Story Telling

Chimamanda Ngozi Adichie.

I listened to her TED talk before I ever read anything she wrote and was immediately drawn in. She possessed all of the traits that had been lauded by people I respected in my youth. Articulate, opinionated, strong, self aware. She also had qualities much like my own; dark brown skin, love of African fashion, an African sounding name, an African accent and a middle-class upbringing. I had to read her books. I just had to.

Then I did.

Half of a Yellow Sun was my first Chimamanda experience. If the prose comes close to her own (an is not the product of editors) then she has an amazing command of prose. I have nothing negative to say about that. The lady can really weave a tale.

However, I am politically opposed to Africans selling African Poverty Porn. The stories about a child coming from the village to the big dirty city, who either learns to swim in an ocean of urban decrepitude or otherwise sink into the yawing abyss of the loneliness (and sometimes depravity) of a wealthy family… yeah. I beg your pardon kind sir, but No. N-O.

The other day, I borrowed The Purple Hibiscus from a friend. I read the first two pages of the first chapter and discovered that it was more of the same. This time WAR! I understand the realities of war having experienced, first hand, the liberation war that began Museveni’s stint in my own country. No, her stories do not take me back to that terrifying week in 1986 (was I born then? 🙂 ) but having a foreigner drool over the lowest points of our history and savor them like fine wine, sipping each drop of African blood wasted needlessly, feels a little like prostitution. I feel dirty. Like I betrayed someone I love.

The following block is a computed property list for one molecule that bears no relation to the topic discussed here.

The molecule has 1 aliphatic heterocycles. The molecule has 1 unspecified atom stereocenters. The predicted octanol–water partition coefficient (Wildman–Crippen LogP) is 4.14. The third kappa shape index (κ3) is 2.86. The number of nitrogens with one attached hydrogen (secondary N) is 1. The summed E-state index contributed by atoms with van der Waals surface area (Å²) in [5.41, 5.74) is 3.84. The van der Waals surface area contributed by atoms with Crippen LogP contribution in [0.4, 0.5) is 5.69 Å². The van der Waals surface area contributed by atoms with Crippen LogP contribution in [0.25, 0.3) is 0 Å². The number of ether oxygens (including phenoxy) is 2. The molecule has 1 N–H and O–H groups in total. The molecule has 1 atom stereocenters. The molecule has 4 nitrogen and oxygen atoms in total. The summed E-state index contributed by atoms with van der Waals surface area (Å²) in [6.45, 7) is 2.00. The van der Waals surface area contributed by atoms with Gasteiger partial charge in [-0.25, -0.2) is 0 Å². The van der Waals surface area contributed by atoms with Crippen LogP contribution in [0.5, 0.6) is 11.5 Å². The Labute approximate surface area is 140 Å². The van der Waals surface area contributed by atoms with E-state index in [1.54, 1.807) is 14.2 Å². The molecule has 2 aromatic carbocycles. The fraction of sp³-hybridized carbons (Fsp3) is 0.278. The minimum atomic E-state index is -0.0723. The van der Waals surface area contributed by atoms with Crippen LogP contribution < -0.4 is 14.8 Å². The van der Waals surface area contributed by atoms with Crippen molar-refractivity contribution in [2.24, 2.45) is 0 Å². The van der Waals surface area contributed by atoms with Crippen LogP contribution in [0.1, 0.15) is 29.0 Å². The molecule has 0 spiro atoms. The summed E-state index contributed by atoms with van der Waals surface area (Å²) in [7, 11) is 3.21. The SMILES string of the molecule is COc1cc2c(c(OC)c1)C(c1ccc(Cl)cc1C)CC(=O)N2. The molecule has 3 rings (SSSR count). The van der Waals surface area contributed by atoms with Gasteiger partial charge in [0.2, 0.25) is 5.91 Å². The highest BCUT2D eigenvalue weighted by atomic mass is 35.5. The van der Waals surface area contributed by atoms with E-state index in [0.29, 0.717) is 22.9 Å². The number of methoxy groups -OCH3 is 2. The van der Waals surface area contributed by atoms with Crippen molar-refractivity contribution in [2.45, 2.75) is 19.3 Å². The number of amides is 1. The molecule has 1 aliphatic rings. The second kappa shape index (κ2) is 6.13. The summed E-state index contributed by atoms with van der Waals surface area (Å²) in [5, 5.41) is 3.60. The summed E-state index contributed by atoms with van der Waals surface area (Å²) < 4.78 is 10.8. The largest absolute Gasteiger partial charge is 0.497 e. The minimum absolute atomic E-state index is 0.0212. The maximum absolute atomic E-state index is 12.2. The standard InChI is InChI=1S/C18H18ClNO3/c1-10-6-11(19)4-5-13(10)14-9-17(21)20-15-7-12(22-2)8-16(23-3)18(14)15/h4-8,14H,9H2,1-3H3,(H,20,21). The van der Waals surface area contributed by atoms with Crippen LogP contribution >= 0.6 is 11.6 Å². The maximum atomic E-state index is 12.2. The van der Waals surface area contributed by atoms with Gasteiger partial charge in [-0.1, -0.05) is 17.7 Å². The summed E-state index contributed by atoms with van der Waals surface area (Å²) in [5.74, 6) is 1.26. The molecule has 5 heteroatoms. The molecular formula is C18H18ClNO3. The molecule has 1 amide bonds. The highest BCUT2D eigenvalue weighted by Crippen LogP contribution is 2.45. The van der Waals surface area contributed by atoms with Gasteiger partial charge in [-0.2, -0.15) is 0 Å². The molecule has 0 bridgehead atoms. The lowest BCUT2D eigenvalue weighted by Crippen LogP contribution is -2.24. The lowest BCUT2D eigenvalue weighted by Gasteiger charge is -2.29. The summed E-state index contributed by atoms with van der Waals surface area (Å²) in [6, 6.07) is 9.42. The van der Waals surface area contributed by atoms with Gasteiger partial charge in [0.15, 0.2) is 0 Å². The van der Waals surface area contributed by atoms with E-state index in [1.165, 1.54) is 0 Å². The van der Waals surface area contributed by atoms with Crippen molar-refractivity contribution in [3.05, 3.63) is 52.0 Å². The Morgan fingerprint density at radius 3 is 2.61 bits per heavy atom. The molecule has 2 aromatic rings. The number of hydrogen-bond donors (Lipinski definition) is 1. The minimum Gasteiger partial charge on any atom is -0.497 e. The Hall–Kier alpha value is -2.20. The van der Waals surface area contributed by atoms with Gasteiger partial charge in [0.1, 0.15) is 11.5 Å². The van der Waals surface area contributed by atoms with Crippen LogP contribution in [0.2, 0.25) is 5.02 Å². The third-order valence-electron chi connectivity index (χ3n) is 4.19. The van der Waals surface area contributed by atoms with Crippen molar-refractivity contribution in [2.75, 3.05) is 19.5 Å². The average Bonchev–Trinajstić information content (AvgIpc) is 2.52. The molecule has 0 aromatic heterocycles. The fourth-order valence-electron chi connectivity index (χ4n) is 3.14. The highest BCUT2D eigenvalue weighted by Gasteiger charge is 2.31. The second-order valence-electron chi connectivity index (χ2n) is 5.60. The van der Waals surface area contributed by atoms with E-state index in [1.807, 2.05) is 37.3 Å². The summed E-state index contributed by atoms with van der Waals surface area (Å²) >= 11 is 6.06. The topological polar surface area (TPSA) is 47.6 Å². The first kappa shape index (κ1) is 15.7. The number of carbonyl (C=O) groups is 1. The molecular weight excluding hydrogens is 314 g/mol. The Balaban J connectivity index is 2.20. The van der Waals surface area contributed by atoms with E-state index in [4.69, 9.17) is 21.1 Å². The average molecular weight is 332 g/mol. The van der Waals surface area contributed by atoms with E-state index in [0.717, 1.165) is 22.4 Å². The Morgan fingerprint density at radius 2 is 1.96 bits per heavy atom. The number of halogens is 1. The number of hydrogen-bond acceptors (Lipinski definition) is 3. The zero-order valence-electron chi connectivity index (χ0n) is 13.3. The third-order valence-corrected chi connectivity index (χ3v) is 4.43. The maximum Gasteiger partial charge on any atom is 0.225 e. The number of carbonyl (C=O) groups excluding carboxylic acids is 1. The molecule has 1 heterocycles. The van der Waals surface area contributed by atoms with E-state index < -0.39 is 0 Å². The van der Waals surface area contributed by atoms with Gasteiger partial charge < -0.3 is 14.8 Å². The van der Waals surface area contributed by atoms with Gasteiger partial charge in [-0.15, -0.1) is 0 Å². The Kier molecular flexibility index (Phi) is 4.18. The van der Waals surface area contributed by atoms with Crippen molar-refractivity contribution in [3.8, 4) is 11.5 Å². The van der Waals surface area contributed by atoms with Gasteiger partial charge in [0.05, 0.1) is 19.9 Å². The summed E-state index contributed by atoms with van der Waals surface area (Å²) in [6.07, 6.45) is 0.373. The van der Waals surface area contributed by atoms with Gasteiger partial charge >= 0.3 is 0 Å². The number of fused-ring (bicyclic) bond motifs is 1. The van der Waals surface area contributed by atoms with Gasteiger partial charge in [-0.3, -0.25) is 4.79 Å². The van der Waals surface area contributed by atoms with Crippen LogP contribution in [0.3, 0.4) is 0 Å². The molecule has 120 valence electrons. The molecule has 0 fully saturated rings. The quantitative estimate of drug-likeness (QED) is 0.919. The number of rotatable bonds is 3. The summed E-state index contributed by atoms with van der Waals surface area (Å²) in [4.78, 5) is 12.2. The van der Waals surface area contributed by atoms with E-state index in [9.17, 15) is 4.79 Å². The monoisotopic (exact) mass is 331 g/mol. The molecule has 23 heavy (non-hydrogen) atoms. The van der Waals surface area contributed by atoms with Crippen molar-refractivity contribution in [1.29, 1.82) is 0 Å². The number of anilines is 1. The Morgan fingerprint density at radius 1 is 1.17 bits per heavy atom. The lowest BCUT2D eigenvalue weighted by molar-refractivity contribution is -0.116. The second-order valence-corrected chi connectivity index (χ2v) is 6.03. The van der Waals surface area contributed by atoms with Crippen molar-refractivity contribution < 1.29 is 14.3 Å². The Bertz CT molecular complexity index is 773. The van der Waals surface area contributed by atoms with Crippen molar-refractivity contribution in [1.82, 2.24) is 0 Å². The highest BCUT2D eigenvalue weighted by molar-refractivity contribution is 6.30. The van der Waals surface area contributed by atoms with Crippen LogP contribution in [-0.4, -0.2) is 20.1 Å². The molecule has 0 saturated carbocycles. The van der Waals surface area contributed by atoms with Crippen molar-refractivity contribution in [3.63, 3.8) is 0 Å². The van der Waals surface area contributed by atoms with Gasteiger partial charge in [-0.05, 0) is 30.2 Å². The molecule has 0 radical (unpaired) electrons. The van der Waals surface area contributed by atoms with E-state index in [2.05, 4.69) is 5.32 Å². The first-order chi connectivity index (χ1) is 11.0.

The I remember what Chimamanda’s message was in her TED talk. The danger of the single story, the one that defines a group of people and firmly elevates them, or otherwise demeans them, is very real. So while she tells those kinds of stories, it falls on the shoulders of others to tell a different story. To show a different Africa. To allow others to see different Africans.


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